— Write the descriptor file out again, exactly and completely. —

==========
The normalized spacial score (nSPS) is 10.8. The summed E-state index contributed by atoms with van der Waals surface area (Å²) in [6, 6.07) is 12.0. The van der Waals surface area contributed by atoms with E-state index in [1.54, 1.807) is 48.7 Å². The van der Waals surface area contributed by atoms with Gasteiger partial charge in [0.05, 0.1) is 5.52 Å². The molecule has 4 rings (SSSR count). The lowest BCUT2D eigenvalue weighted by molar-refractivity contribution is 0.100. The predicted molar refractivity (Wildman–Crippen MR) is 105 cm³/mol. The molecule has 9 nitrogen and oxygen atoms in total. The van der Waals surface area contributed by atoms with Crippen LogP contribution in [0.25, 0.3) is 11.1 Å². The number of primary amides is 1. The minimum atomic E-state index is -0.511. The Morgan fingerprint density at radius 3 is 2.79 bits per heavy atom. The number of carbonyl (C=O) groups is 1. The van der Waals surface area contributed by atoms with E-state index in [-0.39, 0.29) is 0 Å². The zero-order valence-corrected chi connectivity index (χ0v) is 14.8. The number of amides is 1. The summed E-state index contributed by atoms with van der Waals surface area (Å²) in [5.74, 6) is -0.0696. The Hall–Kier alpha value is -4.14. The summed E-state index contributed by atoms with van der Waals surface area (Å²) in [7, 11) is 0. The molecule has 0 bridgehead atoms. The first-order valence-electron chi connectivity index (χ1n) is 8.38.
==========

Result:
The normalized spacial score (nSPS) is 10.8. The summed E-state index contributed by atoms with van der Waals surface area (Å²) in [6, 6.07) is 12.0. The van der Waals surface area contributed by atoms with E-state index in [1.54, 1.807) is 48.7 Å². The van der Waals surface area contributed by atoms with Gasteiger partial charge in [0.05, 0.1) is 5.52 Å². The molecule has 4 rings (SSSR count). The lowest BCUT2D eigenvalue weighted by molar-refractivity contribution is 0.100. The predicted molar refractivity (Wildman–Crippen MR) is 105 cm³/mol. The molecule has 9 nitrogen and oxygen atoms in total. The van der Waals surface area contributed by atoms with Crippen LogP contribution in [0.25, 0.3) is 11.1 Å². The number of primary amides is 1. The minimum atomic E-state index is -0.511. The Morgan fingerprint density at radius 3 is 2.79 bits per heavy atom. The number of carbonyl (C=O) groups is 1. The van der Waals surface area contributed by atoms with E-state index in [-0.39, 0.29) is 0 Å². The zero-order valence-corrected chi connectivity index (χ0v) is 14.8. The number of amides is 1. The summed E-state index contributed by atoms with van der Waals surface area (Å²) in [5.74, 6) is -0.0696. The Hall–Kier alpha value is -4.14. The summed E-state index contributed by atoms with van der Waals surface area (Å²) in [7, 11) is 0. The molecule has 0 bridgehead atoms. The first-order valence-electron chi connectivity index (χ1n) is 8.38.